More must be done to engage governments and civil society globally to focus on prevention, and ultimately the elimination, of child marriage. Community sensitization, grassroots mobilization efforts and engagement with religious leaders are important vehicles for raising awareness of the harmful consequences of child marriage and are greatly needed, especially in rural areas. Countries should implement and enforce laws establishing a minimum age for marriage, require the registration of marriages and prosecute the violators.
The development community must also address the conditions in which child marriage flourishes. Beyond working on the development agenda already in place, there must be an effort to increase the value of the girl-child in the eyes of her community. The residents of one village, Dharhara in the Bihar state of India, plant mango trees when a girl is born dedicated to paying for the expenses associated her marriage. This simple practice takes away the financial burden associated with a daughter and has produced outstanding results. In a state that has some of the highest rates of dowry death, there has not been a single incident of female feticide or dowry death in the village.
Experts have identified investing in girls education as the most effective strategy to tackle child marriage. Increased enrollment of girls in school and their access to higher levels of education have translated into improvements in the family’s well-being, reduced infant mortality, and economic advantages for society and overall community. USAID’s extensive basic education program provides one of the surest ways of delaying child marriage by keeping girls in school. In FY 09, more than 23 million girls benefited from USAID programs in primary and secondary education. With an education, a girl’s income potential increases and she is better prepared to contribute to the social, political and economic life of her community. Attempts to close gender gaps in education can include community engagement, the establishment of child-friendly schools, incentives for parents and the expansion of non-formal education opportunities.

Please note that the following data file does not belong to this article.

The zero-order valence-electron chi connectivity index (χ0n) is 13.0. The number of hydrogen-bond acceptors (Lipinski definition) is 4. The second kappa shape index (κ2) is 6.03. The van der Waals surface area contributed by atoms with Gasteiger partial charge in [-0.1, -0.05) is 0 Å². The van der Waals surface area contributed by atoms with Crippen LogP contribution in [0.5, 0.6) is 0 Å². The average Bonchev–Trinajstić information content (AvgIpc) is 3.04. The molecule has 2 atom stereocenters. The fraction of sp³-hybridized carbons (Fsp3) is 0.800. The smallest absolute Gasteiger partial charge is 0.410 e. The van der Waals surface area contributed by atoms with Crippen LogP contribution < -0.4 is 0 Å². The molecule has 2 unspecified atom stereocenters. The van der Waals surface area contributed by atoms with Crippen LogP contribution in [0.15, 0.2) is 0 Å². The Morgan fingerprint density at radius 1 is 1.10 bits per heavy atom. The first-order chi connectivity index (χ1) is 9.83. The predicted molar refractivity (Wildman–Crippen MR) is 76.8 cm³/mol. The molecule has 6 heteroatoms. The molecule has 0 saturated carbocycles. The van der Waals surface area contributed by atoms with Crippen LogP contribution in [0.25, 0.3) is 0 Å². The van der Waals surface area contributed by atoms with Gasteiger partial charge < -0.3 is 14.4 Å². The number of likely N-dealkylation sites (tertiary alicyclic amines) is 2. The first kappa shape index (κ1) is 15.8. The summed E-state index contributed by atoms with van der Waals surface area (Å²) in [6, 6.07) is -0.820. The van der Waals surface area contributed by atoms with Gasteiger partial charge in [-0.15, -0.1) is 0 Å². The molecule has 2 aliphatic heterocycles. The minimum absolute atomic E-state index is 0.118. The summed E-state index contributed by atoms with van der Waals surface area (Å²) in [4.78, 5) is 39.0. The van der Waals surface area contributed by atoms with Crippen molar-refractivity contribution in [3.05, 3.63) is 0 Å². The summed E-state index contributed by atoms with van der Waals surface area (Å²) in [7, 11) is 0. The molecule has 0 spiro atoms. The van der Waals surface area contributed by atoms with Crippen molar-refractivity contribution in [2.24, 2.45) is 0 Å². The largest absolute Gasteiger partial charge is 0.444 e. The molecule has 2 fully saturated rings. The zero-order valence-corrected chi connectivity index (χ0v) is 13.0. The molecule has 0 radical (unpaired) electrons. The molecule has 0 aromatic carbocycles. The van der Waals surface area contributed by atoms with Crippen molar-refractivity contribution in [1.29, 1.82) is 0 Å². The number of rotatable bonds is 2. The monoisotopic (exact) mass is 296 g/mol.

Economic empowerment of women and girls is also key to making progress in this area. We know that when a girl provides her family income, she is often protected from early marriage. For example, In Bangladesh, only 31 percent of girls who left rural communities to work in the garment industry were married by 18, whereas 71 percent of girls who stayed at home in these same communities were married by 18.
U.S. Efforts to Eradicate Child Marriage
The U.S. commitment to advancing women and girls encompasses economic, social and political empowerment opportunities and programs to provide girls with access to education, health care, and freedom from violence.
Following a 2005 State Department survey worldwide that found child marriage to be a problem in 64 of 182 countries, embassies are now required to report on child marriage as part of the congressionally mandated annual Human Rights Reports. In addition, U.S. embassies are working on the frontlines to help raise awareness in countries where child marriage is a serious problem.